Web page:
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‘Valerian and the City of a Thousand Planets’ explores the outer reaches of sense

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Valerian and Laureline pilot their spaceship.

Two and a half stars

Valerian and the City of a Thousand Planets Dane DeHaan, Cara Delevingne, Clive Owen. Directed by Luc Besson. Rated PG-13. Opens Friday citywide.

The plot of Luc Besson’s ultra-nutty Valerian and the City of a Thousand Planets hinges on a war crime committed during a battle that’s not mentioned until nearly the end of the movie, as part of a war that is never explained or referenced. That’s an effective way to sum up the incoherent plotting of this gorgeous but often incomprehensible film, based on a long-running comic-book series beloved in Besson’s native France but fairly obscure in the U.S. Besson has shown a great flair for exuberantly nonsensical science fiction in movies like The Fifth Element and Lucy, and Valerian marks the culmination of that style, a colorful and baffling experience that’s sometimes charming but more often just exhausting.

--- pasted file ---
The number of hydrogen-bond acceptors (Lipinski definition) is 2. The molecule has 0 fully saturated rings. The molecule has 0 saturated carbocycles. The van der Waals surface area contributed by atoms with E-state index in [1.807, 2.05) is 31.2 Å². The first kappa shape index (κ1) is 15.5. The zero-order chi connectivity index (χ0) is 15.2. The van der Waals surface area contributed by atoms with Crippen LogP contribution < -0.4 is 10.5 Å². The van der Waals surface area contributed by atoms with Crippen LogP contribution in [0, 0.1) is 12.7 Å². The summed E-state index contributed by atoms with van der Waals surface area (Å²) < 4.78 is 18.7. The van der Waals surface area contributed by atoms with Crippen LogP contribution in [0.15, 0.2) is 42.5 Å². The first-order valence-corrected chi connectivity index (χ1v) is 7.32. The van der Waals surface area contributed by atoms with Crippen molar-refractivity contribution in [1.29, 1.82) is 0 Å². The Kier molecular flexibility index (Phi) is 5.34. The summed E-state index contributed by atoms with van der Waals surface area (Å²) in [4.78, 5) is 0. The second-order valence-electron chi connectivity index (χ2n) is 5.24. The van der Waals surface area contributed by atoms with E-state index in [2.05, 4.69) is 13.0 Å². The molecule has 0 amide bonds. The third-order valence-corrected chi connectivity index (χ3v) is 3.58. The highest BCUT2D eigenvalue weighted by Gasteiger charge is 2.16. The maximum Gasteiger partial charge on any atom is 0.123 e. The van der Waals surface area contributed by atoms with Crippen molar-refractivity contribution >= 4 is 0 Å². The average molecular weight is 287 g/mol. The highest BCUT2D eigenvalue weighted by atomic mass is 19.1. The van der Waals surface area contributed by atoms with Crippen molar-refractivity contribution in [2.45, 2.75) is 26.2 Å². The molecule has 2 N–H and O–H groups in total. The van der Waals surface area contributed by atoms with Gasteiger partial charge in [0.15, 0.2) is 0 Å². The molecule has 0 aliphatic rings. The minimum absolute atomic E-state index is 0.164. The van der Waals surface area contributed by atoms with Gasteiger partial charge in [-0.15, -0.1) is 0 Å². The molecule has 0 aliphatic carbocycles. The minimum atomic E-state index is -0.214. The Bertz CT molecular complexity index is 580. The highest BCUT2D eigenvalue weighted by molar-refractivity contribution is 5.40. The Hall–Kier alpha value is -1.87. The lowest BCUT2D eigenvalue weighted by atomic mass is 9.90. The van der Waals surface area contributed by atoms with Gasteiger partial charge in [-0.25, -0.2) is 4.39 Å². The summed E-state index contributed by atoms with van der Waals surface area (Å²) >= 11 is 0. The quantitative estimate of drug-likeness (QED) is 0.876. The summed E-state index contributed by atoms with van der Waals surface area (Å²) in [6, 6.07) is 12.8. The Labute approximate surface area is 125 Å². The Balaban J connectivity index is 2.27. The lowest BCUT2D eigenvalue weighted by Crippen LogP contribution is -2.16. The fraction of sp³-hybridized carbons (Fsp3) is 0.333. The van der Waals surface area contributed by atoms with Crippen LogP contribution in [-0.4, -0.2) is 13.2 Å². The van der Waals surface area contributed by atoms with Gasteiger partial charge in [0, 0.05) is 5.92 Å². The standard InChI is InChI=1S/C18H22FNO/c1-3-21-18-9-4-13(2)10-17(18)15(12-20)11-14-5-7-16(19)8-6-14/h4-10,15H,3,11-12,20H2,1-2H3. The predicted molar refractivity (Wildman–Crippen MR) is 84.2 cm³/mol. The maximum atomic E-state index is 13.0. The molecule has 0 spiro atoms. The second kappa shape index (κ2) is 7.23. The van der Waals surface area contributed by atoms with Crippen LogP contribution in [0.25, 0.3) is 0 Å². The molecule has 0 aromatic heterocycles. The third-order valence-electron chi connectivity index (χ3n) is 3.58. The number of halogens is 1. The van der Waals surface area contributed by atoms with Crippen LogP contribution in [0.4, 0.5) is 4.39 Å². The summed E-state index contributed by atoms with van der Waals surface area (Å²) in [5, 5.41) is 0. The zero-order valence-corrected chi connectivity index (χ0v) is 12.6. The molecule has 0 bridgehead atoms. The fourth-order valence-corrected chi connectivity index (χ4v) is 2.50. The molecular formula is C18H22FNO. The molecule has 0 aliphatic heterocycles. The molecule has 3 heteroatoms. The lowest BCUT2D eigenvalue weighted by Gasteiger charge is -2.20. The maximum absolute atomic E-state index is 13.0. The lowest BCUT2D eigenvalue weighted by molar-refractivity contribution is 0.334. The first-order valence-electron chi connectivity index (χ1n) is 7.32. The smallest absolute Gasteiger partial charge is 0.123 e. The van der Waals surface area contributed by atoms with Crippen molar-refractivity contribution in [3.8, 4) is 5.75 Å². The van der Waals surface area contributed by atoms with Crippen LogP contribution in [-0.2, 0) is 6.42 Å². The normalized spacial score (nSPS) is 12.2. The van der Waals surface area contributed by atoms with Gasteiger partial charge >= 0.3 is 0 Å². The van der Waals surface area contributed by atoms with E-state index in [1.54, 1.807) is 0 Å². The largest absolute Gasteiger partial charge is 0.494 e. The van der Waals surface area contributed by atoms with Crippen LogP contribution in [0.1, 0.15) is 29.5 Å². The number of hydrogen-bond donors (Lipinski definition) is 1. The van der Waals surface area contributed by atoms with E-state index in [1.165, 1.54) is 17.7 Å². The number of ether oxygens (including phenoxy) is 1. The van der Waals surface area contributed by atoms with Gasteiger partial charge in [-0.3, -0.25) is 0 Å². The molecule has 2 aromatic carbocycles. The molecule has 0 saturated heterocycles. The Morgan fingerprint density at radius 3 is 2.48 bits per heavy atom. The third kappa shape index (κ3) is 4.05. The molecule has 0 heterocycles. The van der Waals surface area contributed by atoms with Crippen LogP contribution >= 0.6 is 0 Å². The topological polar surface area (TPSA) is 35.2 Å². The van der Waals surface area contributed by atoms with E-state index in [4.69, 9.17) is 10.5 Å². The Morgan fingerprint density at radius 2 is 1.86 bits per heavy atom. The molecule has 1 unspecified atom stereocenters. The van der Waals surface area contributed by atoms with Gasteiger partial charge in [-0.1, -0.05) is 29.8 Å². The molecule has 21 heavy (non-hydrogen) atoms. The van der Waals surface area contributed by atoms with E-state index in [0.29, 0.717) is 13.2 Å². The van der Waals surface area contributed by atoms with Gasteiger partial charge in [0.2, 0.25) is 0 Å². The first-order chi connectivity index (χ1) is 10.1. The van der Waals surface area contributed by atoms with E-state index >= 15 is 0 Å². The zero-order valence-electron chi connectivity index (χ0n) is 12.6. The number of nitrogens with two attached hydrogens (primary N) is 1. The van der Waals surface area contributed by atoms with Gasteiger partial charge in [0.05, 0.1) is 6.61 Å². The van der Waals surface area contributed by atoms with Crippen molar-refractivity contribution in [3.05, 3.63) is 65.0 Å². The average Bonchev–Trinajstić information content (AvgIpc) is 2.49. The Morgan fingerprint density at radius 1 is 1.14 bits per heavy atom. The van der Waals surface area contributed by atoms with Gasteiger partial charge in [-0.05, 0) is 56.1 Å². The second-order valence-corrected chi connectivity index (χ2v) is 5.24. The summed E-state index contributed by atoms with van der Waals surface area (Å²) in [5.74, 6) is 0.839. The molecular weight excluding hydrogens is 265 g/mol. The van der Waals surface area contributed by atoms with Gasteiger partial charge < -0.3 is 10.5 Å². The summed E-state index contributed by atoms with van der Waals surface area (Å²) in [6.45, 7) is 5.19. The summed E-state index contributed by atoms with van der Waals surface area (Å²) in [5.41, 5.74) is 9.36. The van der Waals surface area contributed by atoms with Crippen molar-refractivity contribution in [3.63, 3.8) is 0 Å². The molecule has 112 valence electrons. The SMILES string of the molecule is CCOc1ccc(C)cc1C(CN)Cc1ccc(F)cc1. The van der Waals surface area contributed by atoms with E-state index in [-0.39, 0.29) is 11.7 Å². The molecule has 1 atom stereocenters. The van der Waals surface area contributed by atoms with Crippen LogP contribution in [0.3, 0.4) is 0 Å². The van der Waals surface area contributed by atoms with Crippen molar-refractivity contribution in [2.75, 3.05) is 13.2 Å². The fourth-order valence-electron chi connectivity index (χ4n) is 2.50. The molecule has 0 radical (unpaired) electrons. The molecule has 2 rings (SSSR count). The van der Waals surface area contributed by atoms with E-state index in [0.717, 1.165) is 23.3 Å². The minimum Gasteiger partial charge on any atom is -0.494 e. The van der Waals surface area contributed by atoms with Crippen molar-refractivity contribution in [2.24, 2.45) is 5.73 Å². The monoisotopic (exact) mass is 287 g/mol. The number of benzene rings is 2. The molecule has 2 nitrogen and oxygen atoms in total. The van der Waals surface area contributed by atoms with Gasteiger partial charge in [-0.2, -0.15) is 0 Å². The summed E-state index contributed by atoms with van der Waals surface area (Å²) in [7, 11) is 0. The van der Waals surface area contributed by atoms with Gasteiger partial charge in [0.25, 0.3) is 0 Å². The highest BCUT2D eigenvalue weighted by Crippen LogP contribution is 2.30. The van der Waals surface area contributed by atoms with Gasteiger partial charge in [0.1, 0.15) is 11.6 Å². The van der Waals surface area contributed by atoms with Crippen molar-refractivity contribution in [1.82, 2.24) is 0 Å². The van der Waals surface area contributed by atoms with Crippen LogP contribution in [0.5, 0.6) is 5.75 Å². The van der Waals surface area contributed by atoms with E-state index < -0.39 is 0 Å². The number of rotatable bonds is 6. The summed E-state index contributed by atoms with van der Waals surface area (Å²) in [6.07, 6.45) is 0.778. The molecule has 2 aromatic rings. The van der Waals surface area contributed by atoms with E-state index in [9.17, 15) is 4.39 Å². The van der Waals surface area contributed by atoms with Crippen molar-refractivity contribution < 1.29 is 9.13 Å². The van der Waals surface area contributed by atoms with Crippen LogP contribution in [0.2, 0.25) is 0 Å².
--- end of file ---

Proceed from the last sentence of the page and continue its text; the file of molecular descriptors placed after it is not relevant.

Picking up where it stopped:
The convoluted plot takes far too long to get moving and then gets sidelined for long stretches as intergalactic secret agents Valerian (Dane DeHaan) and Laureline (Cara Delevingne) explore the title city, a huge space station inhabited by creatures from all over the universe. This is a movie that features Ethan Hawke as a flamboyant space pimp and Rihanna as a shape-shifting alien prostitute, yet its two leads are blank ciphers with no chemistry or charisma. Besson bounces them around dazzling and chaotic set pieces, spouting dialogue that often sounds like it was run back and forth through Google Translate a few times, and they never out-act the special effects.

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Josh Bell

Josh Bell is the film editor for Las Vegas Weekly, where he's been writing movie and TV reviews since 2002. ...

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